The trusted computing platform includes the TPM/TCM security chip and the host, which together complete the attestation of the platform integrity. The host is mainly to measure and report the platform integrity, and the TPM/TCM security chip is mainly to generate signature in the remote attestation.

The remote verifier is the challenger of the remote attestation. It requests the trusted computing platform to attest the integrity states of the current system, and according to the corresponding verification policy it verifies the trusted computing platform integrity log and the signature from the security chip. Before the remote attestation, it must obtain the public key of the AIK and the trusted third party, in order to ensure the trusted relationship between the participants of remote attestation and to prevent that the attacker forges the identity to deceive other participants.

The trusted third party in the basic remote attestation protocol is the Privacy CA. It issues the certificate for the identity key of trusted computing platform and provides checking of the validation of the certificates. When the trusted third party issues the AIK certificate for the trusted computing platform, it must verify the EK of the TPM/TCM chip so as to ensure the authenticity of the TPM/TCM identity.

Figure 7.1: Remote attestation model.
Figure 7.2: Remote attestation process: (a) protocol process between trusted computing platform and verifier and (b) protocol process in trusted computing platform.

The core step of the remote attestation occurs between the trusted computing platform and the remote verifier. It is a typical two-party protocol that is composed of the remote challenge request AttestReq (nonce) and the response AttestRes (quote, SML, cert (AIKpub)). The detailed process is shown in Figure 7.2: Figure 7.2(a) describes the main steps of the trusted computing platform and the verifier; Figure 7.2(b) describes the process of the attestation in the trusted computing platform between the host and the TPM/TCM, where log is the SML, x denotes the index of the extended PCR and comp denotes the measured components.

7.1.3Interface Implementation

Remote attestation is achieved by using the TPM/TCM security chip to sign the platform integrity value (represented by PCR). The security chip interface to complete the remote attestation is TPM_Quote. The TPM security chip provides a variety of different layers of operation interfaces, mainly including the TPM kernel driver interface, TDDL interface, Trusted Core Service (TCS) service layer interface and TSPI application layer interface. The interfaces for each layer can realize the function of quote. TPM_Quote is the command interface that can be directly identified and executed by the TPM security chip. The other interfaces, such as TDDL, TCS and TSPI, only provide the package of this command function. For example, Tspi_ TPM_Quote is the packaging application interface of TPM_Quote by the TSPI layer. Except the differences in the uses and the interface names, the principles of the interface Quote are exactly the same. The interface of the upper layer is easy to use and that of the lower layer requires complex settings.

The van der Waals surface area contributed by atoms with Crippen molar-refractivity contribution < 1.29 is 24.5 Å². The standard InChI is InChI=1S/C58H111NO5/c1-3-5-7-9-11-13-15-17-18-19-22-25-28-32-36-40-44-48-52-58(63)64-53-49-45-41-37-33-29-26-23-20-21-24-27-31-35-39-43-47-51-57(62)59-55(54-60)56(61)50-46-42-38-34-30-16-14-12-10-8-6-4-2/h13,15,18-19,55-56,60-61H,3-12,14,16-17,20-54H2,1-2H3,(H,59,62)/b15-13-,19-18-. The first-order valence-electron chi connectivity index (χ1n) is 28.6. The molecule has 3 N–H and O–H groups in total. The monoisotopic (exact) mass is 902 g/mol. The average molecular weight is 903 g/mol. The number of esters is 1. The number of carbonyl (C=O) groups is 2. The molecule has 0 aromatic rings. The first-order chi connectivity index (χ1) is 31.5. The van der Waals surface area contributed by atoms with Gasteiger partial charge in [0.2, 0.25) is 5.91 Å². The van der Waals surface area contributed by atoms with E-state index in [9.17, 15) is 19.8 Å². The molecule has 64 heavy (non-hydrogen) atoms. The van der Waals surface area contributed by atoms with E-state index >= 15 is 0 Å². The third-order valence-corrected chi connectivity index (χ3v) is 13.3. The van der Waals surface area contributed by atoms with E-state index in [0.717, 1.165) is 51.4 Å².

TPM_Quote is essentially the process of signing TPM internal PCR by using the identity key AIK and then outputting the signature of quote. The outputting signature contains two parts: the original message QuoteInfo and the signature SignatureOnQuoteInfo. The command TPM_Quote can be described as SignedInfo = QuoteInfo || SignatureOnQuoteInfo = TPM_Quote(selectedPCR, serverNonce). Its interface diagram (Figure 7.3) is described as follows.

The first part of the TPM_Quote signed message QuoteInfo is a 48-byte data object which has the data structure TPM_QUOTE_INFO. The second part SignatureOnQuoteInfo is a 256-byte digital signature on QutoeInfo which follows the format RSASSA-PKCS1-v1.5, namely the signature result of the selected PCR by using the private key of AIK.

The specific meaning of each item in the data structure TPM_QUOTE_INFO of QuoteInfo is as follows:

Figure 7.3: TPM_Quote interface.

Theitemversion denotes the version number of the TCG (Trusted Computing Group) specification. If it follows the TPM specification v1.1, the two bytes of version are defined as 0×01 and 0×01. For the TPM specification v1.2, they are 0×01 and 0 × 02.

Theitemfixed is a default value, filled as the ASCII strings of “QUOT.”

TheitemdigestValue contains the SHA1 digest values of all the selected PCR values with the data structure TPM_PCR_COMPOSITE.

TheitemexternalData denotes the challenge nonce sent by the verifier, which is a 160-bit nonce (in the form of the output strings of the SHA1 algorithm).

When the remote verifier receives the attestation message SignedInfo = QuoteInfo || SignatureOnQuoteInfo, it first divides SignedInfo into two parts and does the verification as follows:

(1)It verifies whether QuoteInfo is the valid data structure of TPM_QUOTE_INFO. It needs to check whether the item version meets the requirement of the TCG and the item fixed is a default ASCII string of “QUOT.”

(2)It verifies whether the item externalDatainQuoteInfo is the same with the nonce used as the challenge nonce by the verifier.